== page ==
May 8, 2020

‘You just try to ease their fears’

Faith guides woman as she cares for people whose lives are threatened by two pandemics

A Cathedral High School graduate and a longtime member of St. John the Evangelist Parish in Indianapolis, Anne Maguire volunteers about 25 hours a week as a nurse practitioner on a COVID unit in a New York City hospital while also working a full-time job caring for HIV-positive patients there. (Submitted photo)

A Cathedral High School graduate and a longtime member of St. John the Evangelist Parish in Indianapolis, Anne Maguire volunteers about 25 hours a week as a nurse practitioner on a COVID unit in a New York City hospital while also working a full-time job caring for HIV-positive patients there. (Submitted photo)

By John Shaughnessy

It was a touch of humanity amid the heartbreak.

When Anne Maguire noticed the elderly man struggling with his oxygen mask, the former Indianapolis resident was in her first few days of volunteering on a hospital’s COVID-19 unit in New York City, where more than 13,000 people—and counting—have died of the disease.

Seeing that all the staff nurses were busy—caring for several patients at a time in a stressful, high-risk setting—Maguire approached the elderly man.

“The patients are all alone on the COVID unit, as no visitors are allowed,” she says. “He was restless and pulling at the mask. I saw he needed some extra comfort.”

So the 31-year-old nurse practitioner removed his mask for a moment, gently wiped his face with a warm cloth, soaked a sponge with water and placed it against his lips so he could draw the moisture into his parched mouth. His expression of appreciation showed her just how much her touches of caring meant.

“It really reminded me of the reason I was there,” says Maguire, who volunteers at Mount Sinai West hospital in Manhattan for about 25 hours a week, in addition to her regular 40-hour workweek of caring for people who are HIV-positive.

“This is someone alone and dying and suffering. And that is the tragedy of this crisis. Like all the other nurses, you’re trying to let them know that someone is there who cares.”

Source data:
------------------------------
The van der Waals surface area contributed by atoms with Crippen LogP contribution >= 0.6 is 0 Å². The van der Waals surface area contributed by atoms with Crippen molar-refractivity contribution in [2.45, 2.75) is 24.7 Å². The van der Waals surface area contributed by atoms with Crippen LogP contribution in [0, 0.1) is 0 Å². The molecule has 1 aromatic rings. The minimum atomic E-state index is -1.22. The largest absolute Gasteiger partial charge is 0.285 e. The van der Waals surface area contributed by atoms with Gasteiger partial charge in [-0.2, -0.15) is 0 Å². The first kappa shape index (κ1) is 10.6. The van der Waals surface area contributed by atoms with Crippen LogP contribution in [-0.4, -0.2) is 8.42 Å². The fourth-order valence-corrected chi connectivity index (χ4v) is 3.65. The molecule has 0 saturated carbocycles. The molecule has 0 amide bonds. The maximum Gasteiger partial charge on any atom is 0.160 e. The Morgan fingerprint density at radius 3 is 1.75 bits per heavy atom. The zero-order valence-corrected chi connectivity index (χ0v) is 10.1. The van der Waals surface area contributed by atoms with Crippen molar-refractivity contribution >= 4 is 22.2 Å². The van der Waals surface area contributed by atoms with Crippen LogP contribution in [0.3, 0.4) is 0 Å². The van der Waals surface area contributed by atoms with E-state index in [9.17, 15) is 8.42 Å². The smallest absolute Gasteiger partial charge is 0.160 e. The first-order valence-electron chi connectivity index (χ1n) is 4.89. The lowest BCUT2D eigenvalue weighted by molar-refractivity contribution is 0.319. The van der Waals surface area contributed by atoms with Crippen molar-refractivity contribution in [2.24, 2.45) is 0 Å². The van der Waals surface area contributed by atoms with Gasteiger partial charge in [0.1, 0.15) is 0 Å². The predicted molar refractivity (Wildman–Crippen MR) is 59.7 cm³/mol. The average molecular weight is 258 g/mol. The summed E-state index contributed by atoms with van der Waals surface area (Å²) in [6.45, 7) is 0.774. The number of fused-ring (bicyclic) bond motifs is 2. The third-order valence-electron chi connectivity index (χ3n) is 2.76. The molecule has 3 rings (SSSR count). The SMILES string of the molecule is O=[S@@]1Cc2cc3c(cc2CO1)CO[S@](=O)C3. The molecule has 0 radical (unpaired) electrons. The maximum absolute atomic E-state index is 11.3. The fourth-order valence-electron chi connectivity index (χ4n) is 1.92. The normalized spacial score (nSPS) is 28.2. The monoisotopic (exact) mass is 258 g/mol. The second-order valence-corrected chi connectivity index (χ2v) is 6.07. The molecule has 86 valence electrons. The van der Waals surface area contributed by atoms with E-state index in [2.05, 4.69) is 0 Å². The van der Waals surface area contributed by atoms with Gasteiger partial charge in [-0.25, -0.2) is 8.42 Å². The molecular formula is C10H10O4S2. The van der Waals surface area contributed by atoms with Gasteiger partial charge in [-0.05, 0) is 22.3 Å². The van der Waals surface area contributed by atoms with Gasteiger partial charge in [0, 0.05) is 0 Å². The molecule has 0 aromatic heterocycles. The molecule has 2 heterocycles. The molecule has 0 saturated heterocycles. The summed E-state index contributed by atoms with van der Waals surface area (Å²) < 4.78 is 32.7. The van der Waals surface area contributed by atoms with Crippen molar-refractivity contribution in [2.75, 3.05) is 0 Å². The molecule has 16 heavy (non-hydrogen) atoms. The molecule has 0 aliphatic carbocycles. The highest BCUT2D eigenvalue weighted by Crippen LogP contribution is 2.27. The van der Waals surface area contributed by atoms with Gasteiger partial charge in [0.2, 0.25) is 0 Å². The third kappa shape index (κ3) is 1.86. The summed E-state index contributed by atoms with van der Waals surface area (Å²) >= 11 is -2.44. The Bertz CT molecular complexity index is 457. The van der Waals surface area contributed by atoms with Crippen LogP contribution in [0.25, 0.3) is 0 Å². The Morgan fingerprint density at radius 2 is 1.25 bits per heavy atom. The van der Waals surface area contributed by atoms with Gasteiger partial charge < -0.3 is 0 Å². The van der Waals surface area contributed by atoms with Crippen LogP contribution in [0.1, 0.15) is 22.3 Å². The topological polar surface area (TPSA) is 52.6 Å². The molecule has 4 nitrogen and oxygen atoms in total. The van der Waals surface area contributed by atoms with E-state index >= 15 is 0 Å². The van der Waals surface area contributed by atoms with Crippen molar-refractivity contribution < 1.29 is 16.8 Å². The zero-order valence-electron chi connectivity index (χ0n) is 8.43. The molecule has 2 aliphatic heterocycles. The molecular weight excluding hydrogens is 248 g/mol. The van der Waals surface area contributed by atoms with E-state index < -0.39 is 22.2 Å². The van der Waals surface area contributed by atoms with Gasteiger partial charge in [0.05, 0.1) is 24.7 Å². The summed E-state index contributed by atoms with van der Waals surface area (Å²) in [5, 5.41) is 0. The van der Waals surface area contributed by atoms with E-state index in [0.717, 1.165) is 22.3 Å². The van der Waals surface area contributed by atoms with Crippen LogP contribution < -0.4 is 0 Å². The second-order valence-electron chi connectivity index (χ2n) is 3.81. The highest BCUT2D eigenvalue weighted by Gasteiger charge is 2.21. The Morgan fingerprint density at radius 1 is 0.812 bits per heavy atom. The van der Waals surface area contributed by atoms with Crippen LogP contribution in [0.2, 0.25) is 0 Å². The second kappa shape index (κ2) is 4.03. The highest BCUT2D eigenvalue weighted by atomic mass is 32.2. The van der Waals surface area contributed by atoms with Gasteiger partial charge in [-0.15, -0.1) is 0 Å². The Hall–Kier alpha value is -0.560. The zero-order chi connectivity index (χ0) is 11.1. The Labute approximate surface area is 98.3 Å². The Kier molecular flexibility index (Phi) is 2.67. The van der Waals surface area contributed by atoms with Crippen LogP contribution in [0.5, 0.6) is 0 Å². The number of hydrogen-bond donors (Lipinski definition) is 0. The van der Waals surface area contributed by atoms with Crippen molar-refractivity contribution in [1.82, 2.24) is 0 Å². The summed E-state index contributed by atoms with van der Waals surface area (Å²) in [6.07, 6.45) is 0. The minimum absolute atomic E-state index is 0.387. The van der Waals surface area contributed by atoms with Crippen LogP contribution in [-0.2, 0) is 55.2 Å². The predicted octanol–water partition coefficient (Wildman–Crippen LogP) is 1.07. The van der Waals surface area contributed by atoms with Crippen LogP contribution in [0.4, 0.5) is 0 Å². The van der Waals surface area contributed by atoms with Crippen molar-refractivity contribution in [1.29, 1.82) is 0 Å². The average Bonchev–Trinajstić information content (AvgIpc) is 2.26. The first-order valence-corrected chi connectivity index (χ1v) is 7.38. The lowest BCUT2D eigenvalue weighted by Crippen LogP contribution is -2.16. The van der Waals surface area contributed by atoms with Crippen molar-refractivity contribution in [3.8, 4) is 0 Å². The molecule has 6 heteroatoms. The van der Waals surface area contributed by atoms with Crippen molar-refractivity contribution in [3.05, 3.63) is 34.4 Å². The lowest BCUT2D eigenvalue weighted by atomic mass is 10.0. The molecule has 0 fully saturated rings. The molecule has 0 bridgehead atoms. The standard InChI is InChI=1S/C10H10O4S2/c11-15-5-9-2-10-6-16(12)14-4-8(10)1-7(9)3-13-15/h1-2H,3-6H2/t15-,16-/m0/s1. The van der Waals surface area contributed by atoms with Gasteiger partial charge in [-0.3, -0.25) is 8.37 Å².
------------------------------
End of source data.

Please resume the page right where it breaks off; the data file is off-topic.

Maguire was at the man’s bedside a few nights later when he died, giving him morphine to calm him and adding her prayers to those of the patient care technician who was also caring for him.

“He had such a peaceful death,” says the longtime former member of St. John the Evangelist Parish in Indianapolis. “It was sad, but it was also so wonderful.”

Those same words—sad and wonderful—also fit the story of Maguire’s experiences in the epicenter of the coronavirus crisis in the United States.

It’s also the story of why the 2007 graduate of Cathedral High School in Indianapolis and the 2011 graduate of Saint Mary’s College in Notre Dame, Ind., has chosen to help care for people whose lives are, and have been, threatened by two of the worst pandemics in modern history—the coronavirus and HIV/AIDS pandemics.

Living her Catholic values

Maguire starts with the short answer as to why she volunteers in the COVID unit three nights a week while she also works five days a week helping and caring for people who are HIV-positive.

“My Catholic faith has instilled in me the value of service,” she says. “I knew the nurses and patients were struggling, and I wanted to be there to help support them.” 

The longer answer takes her back to 2013-14 when she spent 10 months in the African country of Uganda, volunteering there as a nurse in a program run by the Sisters of Holy Cross.

“I did a lot of work in their HIV clinic,” Maguire recalls about her time in that country that has been hit hard by the AIDS pandemic through the years. “That’s where my passion started for working with HIV patients.”

After she became a nurse practitioner, that passion eventually led her to relocate last year to New York City—a city that has a significant number of people who are HIV-positive, a city whose department of health is considered a leader in HIV care.

“It’s been great to be in a place that has the highest standard of HIV care,” she says.

Working with HIV-positive patients in a clinic connected to Mount Sinai West, Maguire has found her 16 months there to be rewarding and challenging.

Another challenge has been added since the coronavirus began to overwhelm New York. During the lockdown there, she has been working to stay in touch with patients through video or phone visits.

“It’s been difficult as many of our patients are older and/or of lower socioeconomic status. They may not own a phone or be able to use it.

“Our patients living with HIV have been very scared during this time as they have already lived through one deadly pandemic, and are immune-suppressed. Many of our patients have lost friends and family members to COVID-19.”